why I live in brunswick

Saturday, April 21, 2007

St Anselm of Canterbury

Ah, Anselm. Many a scholar of nonviolence has cursed your name...

Anselm basically articulated the first satisfaction theory of the atonement, which preceded penal substitution, and kind of paved the way for it...personally I have nothing against him, since I think he was trying to contextualise what he saw as "good news" for his time and culture...obviously though, the implications for today are fairly terrifying. Nonetheless: I honour him, particularly for his consistent humility and courage to stand up for what he believed in. A detailed and extensive history of Anselm can be found here: it's actually well worth a read.

Thursday, April 19, 2007

iPods and the death of community

So here's my theory: there's a direct link between the rise of iPods (and other types of mp3 players) and the death of community. Bear with me here.

It used to be that you bought albums. Albums were (are) soundscapes, with accelerations and slow points, and rises and falls, with valleys and peaks. They include songs that are pleasing to the ear and songs that aren't so much. But they sit each song in a context, the sounds and moods of one morphing into the next, introducing it, following on from it. The first song on an album matters, simply by virtue of being the first song. There's a reason it's first, and the second one follows from it, and the third precedes the fourth, etc., right down to the last song, and sometimes even the bonus track.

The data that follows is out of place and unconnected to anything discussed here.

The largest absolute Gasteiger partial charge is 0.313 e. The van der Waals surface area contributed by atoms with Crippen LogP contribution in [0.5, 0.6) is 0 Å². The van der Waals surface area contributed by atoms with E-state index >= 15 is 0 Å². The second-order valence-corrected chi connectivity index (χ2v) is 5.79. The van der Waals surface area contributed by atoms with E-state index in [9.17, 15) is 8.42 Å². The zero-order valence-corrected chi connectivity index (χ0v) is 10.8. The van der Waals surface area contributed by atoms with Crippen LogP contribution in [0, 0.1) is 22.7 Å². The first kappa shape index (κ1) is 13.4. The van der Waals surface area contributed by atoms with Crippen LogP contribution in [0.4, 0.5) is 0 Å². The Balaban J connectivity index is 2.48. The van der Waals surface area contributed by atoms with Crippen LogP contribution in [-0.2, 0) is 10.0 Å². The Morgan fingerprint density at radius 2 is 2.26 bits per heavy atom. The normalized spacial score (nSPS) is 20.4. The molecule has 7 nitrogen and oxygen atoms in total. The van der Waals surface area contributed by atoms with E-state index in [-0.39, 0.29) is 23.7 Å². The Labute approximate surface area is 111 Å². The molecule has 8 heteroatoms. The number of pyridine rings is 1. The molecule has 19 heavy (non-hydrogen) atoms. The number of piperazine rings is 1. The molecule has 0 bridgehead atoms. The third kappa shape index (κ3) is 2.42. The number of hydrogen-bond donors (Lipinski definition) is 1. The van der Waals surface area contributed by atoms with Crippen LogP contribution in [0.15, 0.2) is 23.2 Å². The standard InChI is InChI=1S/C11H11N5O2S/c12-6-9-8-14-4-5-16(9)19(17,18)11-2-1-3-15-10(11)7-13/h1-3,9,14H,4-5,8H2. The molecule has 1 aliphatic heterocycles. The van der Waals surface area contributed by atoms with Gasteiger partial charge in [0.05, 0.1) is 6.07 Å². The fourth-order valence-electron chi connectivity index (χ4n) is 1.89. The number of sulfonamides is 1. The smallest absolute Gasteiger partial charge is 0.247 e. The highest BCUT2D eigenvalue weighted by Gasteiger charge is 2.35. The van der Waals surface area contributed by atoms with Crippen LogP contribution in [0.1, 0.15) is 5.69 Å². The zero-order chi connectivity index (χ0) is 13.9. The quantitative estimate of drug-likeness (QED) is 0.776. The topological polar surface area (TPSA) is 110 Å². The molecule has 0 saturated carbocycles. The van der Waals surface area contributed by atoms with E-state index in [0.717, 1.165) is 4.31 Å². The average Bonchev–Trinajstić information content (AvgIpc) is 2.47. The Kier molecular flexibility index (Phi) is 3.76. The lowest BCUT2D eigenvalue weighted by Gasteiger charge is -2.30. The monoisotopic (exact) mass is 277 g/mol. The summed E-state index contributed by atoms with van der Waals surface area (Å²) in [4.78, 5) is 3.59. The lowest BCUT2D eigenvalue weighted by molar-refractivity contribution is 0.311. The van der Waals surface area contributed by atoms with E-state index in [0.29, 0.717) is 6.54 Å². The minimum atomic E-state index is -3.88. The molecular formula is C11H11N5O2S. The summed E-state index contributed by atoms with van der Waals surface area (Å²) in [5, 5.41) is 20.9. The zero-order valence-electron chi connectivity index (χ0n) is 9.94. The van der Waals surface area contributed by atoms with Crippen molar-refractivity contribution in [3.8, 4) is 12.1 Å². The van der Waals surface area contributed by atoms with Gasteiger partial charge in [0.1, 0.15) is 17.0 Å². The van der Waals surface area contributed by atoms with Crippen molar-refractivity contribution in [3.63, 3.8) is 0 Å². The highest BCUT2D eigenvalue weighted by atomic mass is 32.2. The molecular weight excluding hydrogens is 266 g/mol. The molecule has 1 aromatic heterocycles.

Of course, the first albums were vinyl, and in my opinion it still hasn't been topped for sound quality (clarity and perfection isn't everything). There were, of course, the smaller version with 45's (SP and EP) but they were mostly still whole albums. Then there were cassettes. Cassettes also came as whole albums, and their construction meant that you had to listen to side A before side B, and once you'd listened to side B you couldn't just listen to side B again without rewinding the whole side. The hassle of fastforwarding or rewinding to find the right 'spot' for the start of a particular song meant that most often you wouldn't bother, and therefore would listen to the whole album in its entirety.

Then there were cds. This made skipping tracks much easier, but you still had the whole thing, and without direct, deliberate intervention, you still had to listen to the whole album. There were cd singles as well, of course, but you usually bought them as a trial for the album, or to see if it was worth buying. Nonetheless, the concept of the cd single (and to a lesser extent, the cassingle) began the slide I'm talking about.

Then computers revolutionised the cd; because the sound was digital, it could be ripped into a digital format and played individually. And then it was mp3 players. Then iTunes and iPods meant you never had to deal with the surrounding paraphernalia of the album. And now all we have are individual songs standing alone, starkly naked in their individualism. They rise and fall on four minutes of pop glory.

I reckon there's a link here with the rise of individualism in our (Western) culture. Now of course there's the phenomenon of riding the tram (or train, or bus) with at least half the passengers looking like refuelling robots, what with the wires protuding from their ears, but I'm not talking about that kind of individualism that revels in its own world despite being very much in public. I'm talking about the hedonism of individual songs vs the longer patience and effort required to listen to albums.